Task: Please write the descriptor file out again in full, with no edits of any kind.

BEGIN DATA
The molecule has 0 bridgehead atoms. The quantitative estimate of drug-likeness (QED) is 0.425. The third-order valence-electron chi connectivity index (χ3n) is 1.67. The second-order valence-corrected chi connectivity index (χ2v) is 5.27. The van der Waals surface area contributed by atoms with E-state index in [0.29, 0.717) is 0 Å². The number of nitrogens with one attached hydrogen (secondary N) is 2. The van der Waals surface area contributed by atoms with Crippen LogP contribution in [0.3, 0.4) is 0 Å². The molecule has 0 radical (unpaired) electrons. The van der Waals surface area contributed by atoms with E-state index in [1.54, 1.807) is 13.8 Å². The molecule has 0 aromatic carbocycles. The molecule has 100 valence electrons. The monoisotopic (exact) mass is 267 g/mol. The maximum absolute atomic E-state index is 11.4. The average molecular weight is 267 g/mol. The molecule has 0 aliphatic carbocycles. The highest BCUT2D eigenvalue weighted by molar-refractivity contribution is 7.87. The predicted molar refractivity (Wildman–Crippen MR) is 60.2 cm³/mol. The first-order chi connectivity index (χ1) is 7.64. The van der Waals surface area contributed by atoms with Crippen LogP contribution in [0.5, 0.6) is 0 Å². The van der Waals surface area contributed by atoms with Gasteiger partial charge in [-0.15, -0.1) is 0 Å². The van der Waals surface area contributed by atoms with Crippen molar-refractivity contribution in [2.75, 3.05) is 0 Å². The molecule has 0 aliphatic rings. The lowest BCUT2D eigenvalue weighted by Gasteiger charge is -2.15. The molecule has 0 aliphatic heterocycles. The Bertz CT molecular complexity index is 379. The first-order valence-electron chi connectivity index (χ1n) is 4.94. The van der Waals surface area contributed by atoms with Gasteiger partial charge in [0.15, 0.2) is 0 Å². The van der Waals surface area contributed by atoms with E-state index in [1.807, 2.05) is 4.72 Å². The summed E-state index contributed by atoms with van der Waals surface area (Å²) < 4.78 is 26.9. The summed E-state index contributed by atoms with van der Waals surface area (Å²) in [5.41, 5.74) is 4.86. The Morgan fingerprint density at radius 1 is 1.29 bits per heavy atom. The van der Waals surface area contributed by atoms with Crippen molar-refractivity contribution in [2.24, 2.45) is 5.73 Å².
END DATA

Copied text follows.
The molecule has 0 bridgehead atoms. The quantitative estimate of drug-likeness (QED) is 0.425. The third-order valence-electron chi connectivity index (χ3n) is 1.67. The second-order valence-corrected chi connectivity index (χ2v) is 5.27. The van der Waals surface area contributed by atoms with E-state index in [0.29, 0.717) is 0 Å². The number of nitrogens with one attached hydrogen (secondary N) is 2. The van der Waals surface area contributed by atoms with Crippen LogP contribution in [0.3, 0.4) is 0 Å². The molecule has 0 radical (unpaired) electrons. The van der Waals surface area contributed by atoms with E-state index in [1.54, 1.807) is 13.8 Å². The molecule has 0 aromatic carbocycles. The molecule has 100 valence electrons. The monoisotopic (exact) mass is 267 g/mol. The maximum absolute atomic E-state index is 11.4. The average molecular weight is 267 g/mol. The molecule has 0 aliphatic carbocycles. The highest BCUT2D eigenvalue weighted by molar-refractivity contribution is 7.87. The predicted molar refractivity (Wildman–Crippen MR) is 60.2 cm³/mol. The first-order chi connectivity index (χ1) is 7.64. The van der Waals surface area contributed by atoms with Crippen LogP contribution in [0.5, 0.6) is 0 Å². The van der Waals surface area contributed by atoms with Gasteiger partial charge in [-0.15, -0.1) is 0 Å². The van der Waals surface area contributed by atoms with Crippen molar-refractivity contribution in [2.75, 3.05) is 0 Å². The molecule has 0 aliphatic rings. The lowest BCUT2D eigenvalue weighted by Gasteiger charge is -2.15. The molecule has 0 aliphatic heterocycles. The Bertz CT molecular complexity index is 379. The first-order valence-electron chi connectivity index (χ1n) is 4.94. The van der Waals surface area contributed by atoms with Gasteiger partial charge in [0.15, 0.2) is 0 Å². The van der Waals surface area contributed by atoms with E-state index in [1.807, 2.05) is 4.72 Å². The summed E-state index contributed by atoms with van der Waals surface area (Å²) < 4.78 is 26.9. The summed E-state index contributed by atoms with van der Waals surface area (Å²) in [5.41, 5.74) is 4.86. The Morgan fingerprint density at radius 1 is 1.29 bits per heavy atom. The van der Waals surface area contributed by atoms with Crippen molar-refractivity contribution in [2.24, 2.45) is 5.73 Å².